Jacob writes a lot about theatre and stuff, so here it is.


FINAL CURTAIN: My Thoughts On Closing Night of 'Hair' at OhLook PAC

I am fortunate to have had the opportunity to work on two shows that changed the landscape and abilities of musical theatre: Rent and, now, Hair. Both made significant impacts when they premiered and have continued to thrive in productions on and off-Broadway in the form of revivals and in theatres around the country.

One of these theatres was OhLook Performing Arts Center in Grapevine, Texas, where we close our production of Hair today. The last time I had known Hair was done in this area was at Booker T. Washington High School in Dallas and 15 years ago when, coincidentally, Theatre Wesleyan (my alma mater) produced it, directed by my advisor/mentor/professor Jeanne Everton. I was curious that another theatre in the area was finally doing Hair and really jumped at the chance to audition. I was familiar with the score and the recent 2009 revival but had never seen the show or even the film adaptation up until recently. The tuneful and provocative score was enough for me to consider working on this show and auditioning, if not try to see during the run.

Upon doing Rent, and Nevermore at Runway Theatre just down the street from OhLook, I had challenged myself to go and audition for shows I felt would challenge me and get me more out of my comfort zone. Rent certainly did that upon my graduation, then after that I worked on Young Frankenstein which allowed me to return to my comfort area of doing musical comedies and playing characters, and Nevermore was completely different from both and gave me the ability to stretch and expose sides of myself no one had seen before, while singing more "theatre rock" with our Panic! At The Disco-infused score.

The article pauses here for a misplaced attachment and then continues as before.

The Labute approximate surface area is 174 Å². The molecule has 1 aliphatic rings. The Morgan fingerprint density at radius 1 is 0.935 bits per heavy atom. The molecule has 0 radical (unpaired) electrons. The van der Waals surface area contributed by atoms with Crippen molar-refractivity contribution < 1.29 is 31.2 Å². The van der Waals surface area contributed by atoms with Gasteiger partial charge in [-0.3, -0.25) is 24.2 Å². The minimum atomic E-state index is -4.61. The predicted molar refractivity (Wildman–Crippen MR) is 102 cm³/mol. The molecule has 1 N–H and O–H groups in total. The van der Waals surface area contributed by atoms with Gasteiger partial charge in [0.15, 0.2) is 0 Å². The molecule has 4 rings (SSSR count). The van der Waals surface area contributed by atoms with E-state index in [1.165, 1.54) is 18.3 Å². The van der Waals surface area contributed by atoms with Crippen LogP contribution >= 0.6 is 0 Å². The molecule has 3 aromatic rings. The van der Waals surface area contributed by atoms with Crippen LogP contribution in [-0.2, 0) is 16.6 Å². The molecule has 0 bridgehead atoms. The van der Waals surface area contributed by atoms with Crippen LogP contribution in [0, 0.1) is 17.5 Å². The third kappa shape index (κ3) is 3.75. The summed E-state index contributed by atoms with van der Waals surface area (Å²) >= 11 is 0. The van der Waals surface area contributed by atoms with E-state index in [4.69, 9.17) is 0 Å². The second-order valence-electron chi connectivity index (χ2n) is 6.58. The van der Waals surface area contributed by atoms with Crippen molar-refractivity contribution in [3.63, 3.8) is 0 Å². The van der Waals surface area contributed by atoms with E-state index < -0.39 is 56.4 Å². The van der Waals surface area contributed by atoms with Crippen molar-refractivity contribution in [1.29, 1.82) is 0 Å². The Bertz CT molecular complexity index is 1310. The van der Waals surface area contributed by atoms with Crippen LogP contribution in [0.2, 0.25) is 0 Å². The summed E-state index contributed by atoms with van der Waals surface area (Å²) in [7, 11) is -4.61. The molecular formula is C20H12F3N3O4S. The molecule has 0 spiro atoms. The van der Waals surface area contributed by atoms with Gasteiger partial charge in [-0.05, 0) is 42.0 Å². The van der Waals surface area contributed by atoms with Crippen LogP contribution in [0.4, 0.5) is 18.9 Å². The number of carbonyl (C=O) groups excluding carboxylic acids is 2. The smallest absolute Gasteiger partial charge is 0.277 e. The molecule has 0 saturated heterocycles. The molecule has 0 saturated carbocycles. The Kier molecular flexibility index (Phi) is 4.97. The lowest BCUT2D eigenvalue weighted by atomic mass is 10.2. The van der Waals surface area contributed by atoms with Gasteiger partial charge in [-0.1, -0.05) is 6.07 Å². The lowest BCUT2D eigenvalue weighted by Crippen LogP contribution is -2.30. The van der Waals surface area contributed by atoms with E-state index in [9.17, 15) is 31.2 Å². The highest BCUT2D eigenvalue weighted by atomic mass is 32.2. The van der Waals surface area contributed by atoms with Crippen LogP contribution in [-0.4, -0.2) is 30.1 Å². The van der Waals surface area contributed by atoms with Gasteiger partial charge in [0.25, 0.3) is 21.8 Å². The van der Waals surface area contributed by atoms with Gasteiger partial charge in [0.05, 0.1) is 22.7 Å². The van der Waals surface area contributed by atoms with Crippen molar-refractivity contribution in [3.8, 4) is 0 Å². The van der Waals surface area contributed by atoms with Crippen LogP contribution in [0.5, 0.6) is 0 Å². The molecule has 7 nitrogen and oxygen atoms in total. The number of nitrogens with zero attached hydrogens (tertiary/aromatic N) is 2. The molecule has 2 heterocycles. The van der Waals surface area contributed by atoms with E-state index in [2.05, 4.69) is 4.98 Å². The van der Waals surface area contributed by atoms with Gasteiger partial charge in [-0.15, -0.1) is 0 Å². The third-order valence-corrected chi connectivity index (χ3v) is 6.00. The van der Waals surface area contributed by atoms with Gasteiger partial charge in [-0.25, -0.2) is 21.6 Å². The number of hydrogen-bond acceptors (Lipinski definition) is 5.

"Woof" has been a very interesting character to play in all aspects. A conflicted Catholic who is warming up to sexuality (and other things) and rejecting the mainstream culture of parents; a rejection of sexual repression, synthetic "truth" and new-told-lies and allowing freedom of all bonds that tied them down or was changing the world in a drastic way. The body was considered a "gift" and should not be covered up or hidden. My costuming included an opened fur vest, torn jeans, some elaborate and loud jewelry, and a wavy brown wig... this "Woof" showed some skin!

The name of this show, Hair, is an allusion to the hippies' "freak flag" and became a symbol of rebellion and new possibilities... a rejection of discrimination and restrictive gender roles, and equality between all men and women. Of course, it was apropos that my own medium-length hair was not sufficient enough to give way for such characterization written for "Woof". And plenty of skin to show, allowing for more freedom of the body not restrictive by uncomfortable clothing. It seriously did help when it came down to choreography and figuring out Woof's loose and fluid movements, much like his physical (and probably sexual) sensuality.

Hair has been a great experience and allowed me to stretch my performance abilities in more ways than one. Similarly, when I did Rent, this show was going to require a lot more research into the true events that inspired this piece of theatre. Documentaries, books (my favorites during this process were Sex, Drugs, Rock & Roll, and Musicals and Hair: The Story of a Show That Defined a Generation, and more allowed me to delve into this era and the "Hippie" culture and explore the liberties the playwrights took - breaking the traditional musical mold - to have their show reflect the world around them in a new and invigorating way.